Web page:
The established BSS vendor business models are tried, tested and easy to apply (well, comparatively easy anyway) and go something like this: First, licence some software and equipment. Then charge for services to configure and run the software. Next, make operator’s projects very complicated and the solutions to them enormously complex, thus ensuring that the operator cannot manage the technology for itself. Thereafter, make project implementation slow and long drawn-out. Finally, charge support and maintenance fees but make upgrades difficult, risky and expensive. This approach can more or less guarantee BSS vendors seldom have to have hard and fast product roadmaps, even if they claim that they have them

And what's the result for operators? A highly expensive technology platform that is very difficult to change and at the same time very slow to deploy or operate. It makes it all but impossible for operators to react quickly to changing end-user needs and prevents them from innovating like a web company. This creates and perpetuates an environment in which only the most conservative or unrealistic business cases can prosper. In turn these combine to kill marketing imagination and eat away at an operator capacity and and capability to change. The Openet discussion paper says, "This is not healthy symbiosis—this is crazy parasitism. It must stop." Ouch!

Change is hard, especially when revenues and profits are all but guaranteed

That's Openet's brutal assessment of the nature of the problem, so what's its solution? Well, the company identifies five key areas that must be addressed to mend the broken BSS vendor /operator model. The first is "culture". Yes, it's that hoary old chestnut "Put the customer first." yet again. Of course every vendor on the face of the planet would claim that that is precisely what it does do but words are cheap and easily repeated. Openet says that the entire vendor approach has to evolve from a "change request driven culture to on time and on budget”, which, as we have seen time and time again, is very much easier said than done.

Simultaneously, commercial models have to change from traditional vendor pricing to new webscale/Internet-style pricing models. The trouble is that many vendors would be very loath to contemplate any such revolutionary idea. It disturbs the even tenor of established practice and easy and known revenues. Next comes the requirement to scrap existing deployment models and abandon the norm of massive transformation projects to adjunct, pragmatic and profitable projects attuned to address the business needs of the operator. Again, this will be absolute anathema to some BSS players.

Then there are new business models that will enable what the discussion paper calls a "fail fast/learn fast" culture and a move from the telecoms economics of the 20th (and perhaps even the 19th) century to the Internet economics of the 21st century. That change will no doubt come eventually, it will have to, but not that many traditional BSS vendors seem to be rushing to embrace that brave new world at the moment. It seems much more likely that they will have to be dragged kicking and screaming to change rather that running towards it with open minds and open arms.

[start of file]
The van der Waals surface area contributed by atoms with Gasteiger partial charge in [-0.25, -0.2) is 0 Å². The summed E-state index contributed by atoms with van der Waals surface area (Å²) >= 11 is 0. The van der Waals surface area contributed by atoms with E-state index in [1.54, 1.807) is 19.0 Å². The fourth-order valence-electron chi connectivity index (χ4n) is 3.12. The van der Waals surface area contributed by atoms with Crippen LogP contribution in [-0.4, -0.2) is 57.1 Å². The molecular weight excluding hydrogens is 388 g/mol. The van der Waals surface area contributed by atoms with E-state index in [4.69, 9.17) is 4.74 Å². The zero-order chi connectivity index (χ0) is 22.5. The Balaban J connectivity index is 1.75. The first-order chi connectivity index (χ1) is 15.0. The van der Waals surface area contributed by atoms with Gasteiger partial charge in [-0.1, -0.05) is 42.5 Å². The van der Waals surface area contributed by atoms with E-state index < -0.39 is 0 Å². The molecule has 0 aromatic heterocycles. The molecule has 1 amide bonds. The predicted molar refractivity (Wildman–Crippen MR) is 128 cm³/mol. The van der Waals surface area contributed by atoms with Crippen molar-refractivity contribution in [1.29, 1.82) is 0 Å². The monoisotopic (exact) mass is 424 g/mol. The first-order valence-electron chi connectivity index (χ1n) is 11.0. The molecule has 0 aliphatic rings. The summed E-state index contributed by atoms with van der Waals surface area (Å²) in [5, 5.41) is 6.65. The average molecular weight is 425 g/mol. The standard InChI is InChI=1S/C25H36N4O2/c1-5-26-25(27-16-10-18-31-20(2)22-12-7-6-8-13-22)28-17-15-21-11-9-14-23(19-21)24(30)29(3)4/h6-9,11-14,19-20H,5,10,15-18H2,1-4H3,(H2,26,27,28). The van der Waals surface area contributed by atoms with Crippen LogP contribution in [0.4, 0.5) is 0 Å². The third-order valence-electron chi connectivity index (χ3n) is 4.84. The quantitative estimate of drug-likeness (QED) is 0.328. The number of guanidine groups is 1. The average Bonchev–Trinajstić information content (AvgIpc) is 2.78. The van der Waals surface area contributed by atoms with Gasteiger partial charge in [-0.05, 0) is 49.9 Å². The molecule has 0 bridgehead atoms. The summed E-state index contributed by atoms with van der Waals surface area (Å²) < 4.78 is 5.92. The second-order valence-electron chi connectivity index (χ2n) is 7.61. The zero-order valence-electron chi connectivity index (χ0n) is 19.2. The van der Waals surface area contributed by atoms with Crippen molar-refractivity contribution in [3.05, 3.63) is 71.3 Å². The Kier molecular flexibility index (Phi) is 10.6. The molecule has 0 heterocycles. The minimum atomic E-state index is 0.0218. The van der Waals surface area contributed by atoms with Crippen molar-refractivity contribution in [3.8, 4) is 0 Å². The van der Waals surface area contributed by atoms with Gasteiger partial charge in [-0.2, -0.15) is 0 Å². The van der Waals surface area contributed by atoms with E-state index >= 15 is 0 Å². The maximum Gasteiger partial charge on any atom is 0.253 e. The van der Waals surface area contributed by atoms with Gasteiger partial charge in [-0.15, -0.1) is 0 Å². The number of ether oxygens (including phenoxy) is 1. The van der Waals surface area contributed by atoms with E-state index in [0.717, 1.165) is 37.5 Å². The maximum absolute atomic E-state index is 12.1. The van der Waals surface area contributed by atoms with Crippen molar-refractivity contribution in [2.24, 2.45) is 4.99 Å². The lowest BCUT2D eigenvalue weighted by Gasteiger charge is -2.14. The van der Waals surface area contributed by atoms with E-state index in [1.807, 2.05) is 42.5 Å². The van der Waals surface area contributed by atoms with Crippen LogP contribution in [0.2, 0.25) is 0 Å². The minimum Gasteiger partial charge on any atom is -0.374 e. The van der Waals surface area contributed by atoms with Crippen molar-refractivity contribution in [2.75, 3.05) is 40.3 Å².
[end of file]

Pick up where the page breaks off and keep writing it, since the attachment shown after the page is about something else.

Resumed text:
That unwillingness relates directly to Openet's final key area to be addressed if the current vendor/operator model is to be overturned. It is the matter of speed and the amount of time it will take to move a vendor away from traditional network timelines (often spanning many months if not years) and web timelines (measured in week or even days).

Openet has the good grace and good sense to say that its agenda is neither particularly new or massively original and that "any vendor could come up with this list as a marketing exercise". It doesn't make it any the less worth saying though. The company also freely admits that it’s not changing its own approach to the defunct vendor/operator model for purely altruistic reasons and for the sole good of the operators, but because "we believe these changes will be good for operators and progressive vendors". Like Openet, of course.

It is both refreshing and surprising to see a vendor play the rebel and take on its rivals in such a blunt "in your face" way. That said, it remains to be seen whether the Openet broadside will hole anything below the waterline and cause a change of course or just bounce off the superstructure of the big vendors stately galleons as they continue to sail on regardless towards the edge of the world. Either way the discussion document "Changing the Game. Fixing the broken operator/vendor model" is well worth a read. You can download it from the Openet website.

For more on OSS/BSS see our video on the Offer Canvas catalyst